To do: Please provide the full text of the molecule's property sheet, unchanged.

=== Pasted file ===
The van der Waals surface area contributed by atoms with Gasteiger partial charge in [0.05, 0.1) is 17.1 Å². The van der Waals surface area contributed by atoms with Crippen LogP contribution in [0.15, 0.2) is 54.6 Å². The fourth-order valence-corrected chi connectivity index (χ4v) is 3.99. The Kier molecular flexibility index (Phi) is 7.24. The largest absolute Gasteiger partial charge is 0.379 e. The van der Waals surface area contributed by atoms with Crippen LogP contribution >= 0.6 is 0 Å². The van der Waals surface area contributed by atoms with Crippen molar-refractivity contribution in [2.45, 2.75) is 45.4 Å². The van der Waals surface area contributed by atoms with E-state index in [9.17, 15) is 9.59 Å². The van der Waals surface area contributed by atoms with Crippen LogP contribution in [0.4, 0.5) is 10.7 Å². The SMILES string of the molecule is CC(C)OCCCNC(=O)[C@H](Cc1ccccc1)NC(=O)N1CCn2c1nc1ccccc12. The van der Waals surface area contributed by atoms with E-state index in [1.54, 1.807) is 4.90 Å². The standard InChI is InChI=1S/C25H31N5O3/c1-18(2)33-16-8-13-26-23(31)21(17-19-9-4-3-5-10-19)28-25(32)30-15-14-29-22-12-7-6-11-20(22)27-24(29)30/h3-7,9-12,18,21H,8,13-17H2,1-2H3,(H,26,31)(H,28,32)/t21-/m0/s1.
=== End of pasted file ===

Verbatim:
The van der Waals surface area contributed by atoms with Gasteiger partial charge in [0.05, 0.1) is 17.1 Å². The van der Waals surface area contributed by atoms with Crippen LogP contribution in [0.15, 0.2) is 54.6 Å². The fourth-order valence-corrected chi connectivity index (χ4v) is 3.99. The Kier molecular flexibility index (Phi) is 7.24. The largest absolute Gasteiger partial charge is 0.379 e. The van der Waals surface area contributed by atoms with Crippen LogP contribution >= 0.6 is 0 Å². The van der Waals surface area contributed by atoms with Crippen molar-refractivity contribution in [2.45, 2.75) is 45.4 Å². The van der Waals surface area contributed by atoms with E-state index in [9.17, 15) is 9.59 Å². The van der Waals surface area contributed by atoms with Crippen LogP contribution in [0.4, 0.5) is 10.7 Å². The SMILES string of the molecule is CC(C)OCCCNC(=O)[C@H](Cc1ccccc1)NC(=O)N1CCn2c1nc1ccccc12. The van der Waals surface area contributed by atoms with E-state index in [1.54, 1.807) is 4.90 Å². The standard InChI is InChI=1S/C25H31N5O3/c1-18(2)33-16-8-13-26-23(31)21(17-19-9-4-3-5-10-19)28-25(32)30-15-14-29-22-12-7-6-11-20(22)27-24(29)30/h3-7,9-12,18,21H,8,13-17H2,1-2H3,(H,26,31)(H,28,32)/t21-/m0/s1.